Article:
British Values

It all started when…

We actively encourage and promote British values at Chatham Grammar and firmly believe that all students should embrace and outwardly demonstrate the values of honesty, loyalty, integrity, respect and democracy, regardless of their nationality, culture or religious beliefs.  We immerse and offer our students access to learning about spiritual, moral, social and cultural education through our Personal and Professional Development Programme, Ethics, Assemblies and Tutor time.

We strongly believe students should not merely be taught British values but that they are embedded into Academy life and are the foundations for how we interact, learn, communicate and work together as a wider community.  Our innovative approach ensures that British values are core to the Academy’s ethos of inclusivity and are accessible to all students at Chatham Grammar . 

Through our bespoke Personal and Professional Development (PPD) curriculum we focus on personal values and identity in Phase One. Students look at what helps form their own identity and what people consider as being typically British. Students learn that Britain is a diverse nation full of a variety of ethnicities, cultures and beliefs.

In Phase Two, Year 9 students focus on diversity, prejudice, discrimination, self-image and assertiveness. In Year 10 we look at issues that are linked to various different cultures within Britain, such as; domestic violence, forced marriages, extremism and female genital mutilation. In Year 11 this spiralled curriculum approach allows students to develop their prior knowledge with further learning about: Diversity, discrimination, conflicting values and challenging and offensive behaviour.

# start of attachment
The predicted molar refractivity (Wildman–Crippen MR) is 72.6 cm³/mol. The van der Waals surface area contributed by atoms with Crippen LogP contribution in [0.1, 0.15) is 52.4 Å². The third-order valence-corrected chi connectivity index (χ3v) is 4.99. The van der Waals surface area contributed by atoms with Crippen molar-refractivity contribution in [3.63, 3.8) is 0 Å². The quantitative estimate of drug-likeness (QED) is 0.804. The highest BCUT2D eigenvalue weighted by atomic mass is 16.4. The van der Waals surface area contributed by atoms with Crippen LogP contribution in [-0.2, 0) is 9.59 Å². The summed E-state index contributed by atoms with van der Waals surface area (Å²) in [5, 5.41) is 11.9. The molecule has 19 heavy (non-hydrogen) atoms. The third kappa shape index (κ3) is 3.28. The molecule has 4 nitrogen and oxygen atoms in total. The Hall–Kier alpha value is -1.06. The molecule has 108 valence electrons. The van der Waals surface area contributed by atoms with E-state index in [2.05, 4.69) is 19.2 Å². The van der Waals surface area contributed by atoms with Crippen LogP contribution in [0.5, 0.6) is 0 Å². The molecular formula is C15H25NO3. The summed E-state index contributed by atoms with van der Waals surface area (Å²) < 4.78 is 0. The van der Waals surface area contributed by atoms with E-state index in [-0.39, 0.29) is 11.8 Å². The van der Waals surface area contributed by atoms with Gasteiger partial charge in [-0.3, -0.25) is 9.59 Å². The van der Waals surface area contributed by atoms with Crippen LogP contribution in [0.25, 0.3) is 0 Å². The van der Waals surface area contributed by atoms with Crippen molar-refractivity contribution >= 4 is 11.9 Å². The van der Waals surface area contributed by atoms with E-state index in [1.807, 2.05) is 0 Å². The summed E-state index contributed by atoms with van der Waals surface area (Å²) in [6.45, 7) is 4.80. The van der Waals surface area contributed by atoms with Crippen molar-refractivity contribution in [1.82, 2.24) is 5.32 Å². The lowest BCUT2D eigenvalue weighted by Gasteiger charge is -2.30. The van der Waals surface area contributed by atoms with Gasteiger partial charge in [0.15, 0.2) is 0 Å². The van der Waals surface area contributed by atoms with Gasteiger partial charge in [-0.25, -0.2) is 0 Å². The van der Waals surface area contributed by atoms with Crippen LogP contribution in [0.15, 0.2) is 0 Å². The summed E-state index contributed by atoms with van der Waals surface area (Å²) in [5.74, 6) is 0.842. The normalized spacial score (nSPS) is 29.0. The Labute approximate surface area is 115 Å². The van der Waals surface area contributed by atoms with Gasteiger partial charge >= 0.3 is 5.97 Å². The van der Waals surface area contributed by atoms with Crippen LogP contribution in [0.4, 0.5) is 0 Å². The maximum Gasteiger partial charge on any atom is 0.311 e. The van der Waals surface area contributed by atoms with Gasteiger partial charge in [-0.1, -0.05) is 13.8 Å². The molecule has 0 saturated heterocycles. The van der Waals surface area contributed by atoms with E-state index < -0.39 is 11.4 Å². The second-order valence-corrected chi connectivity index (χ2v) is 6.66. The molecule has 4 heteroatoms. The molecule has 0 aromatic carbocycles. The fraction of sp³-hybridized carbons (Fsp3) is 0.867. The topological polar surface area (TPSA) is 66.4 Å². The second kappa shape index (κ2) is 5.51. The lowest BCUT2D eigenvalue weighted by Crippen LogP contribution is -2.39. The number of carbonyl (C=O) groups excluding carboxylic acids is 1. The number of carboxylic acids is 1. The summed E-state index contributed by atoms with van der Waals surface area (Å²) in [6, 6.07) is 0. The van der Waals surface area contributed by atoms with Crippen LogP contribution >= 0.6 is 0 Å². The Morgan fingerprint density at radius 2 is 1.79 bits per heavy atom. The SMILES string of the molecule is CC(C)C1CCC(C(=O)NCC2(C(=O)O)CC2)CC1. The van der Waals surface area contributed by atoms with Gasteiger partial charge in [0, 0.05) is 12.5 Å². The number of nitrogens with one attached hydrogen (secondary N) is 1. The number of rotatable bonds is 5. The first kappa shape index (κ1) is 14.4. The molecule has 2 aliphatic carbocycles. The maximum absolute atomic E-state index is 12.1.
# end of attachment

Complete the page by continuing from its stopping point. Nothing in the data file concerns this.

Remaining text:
In RE and Ethics we look at the rule of law and how this may be contrasted with religious rules or moral precepts. For example, in an exploration of the idea of rules generally, children may consider why we all have to follow civic law and the impact this has on our lives. 

We also explore the idea of individual liberty by studying non-Christian faiths in the UK and how the idea of freedom of religion may arise as part of the rights of an individual. 

We address the issue of mutual respect across the phases in RE and Ethics lessons through case studies, religious teachings and ethical debates. Pupils hear stories of people who have taken particular actions because of their beliefs - actions that have been about equal treatment and respect for those who are, for example, black, female, or who have  different religious beliefs from the majority, such as Martin Luther King or Malala Yousafzi. 

Please click here for more information regarding the governments Prevent Strategy.

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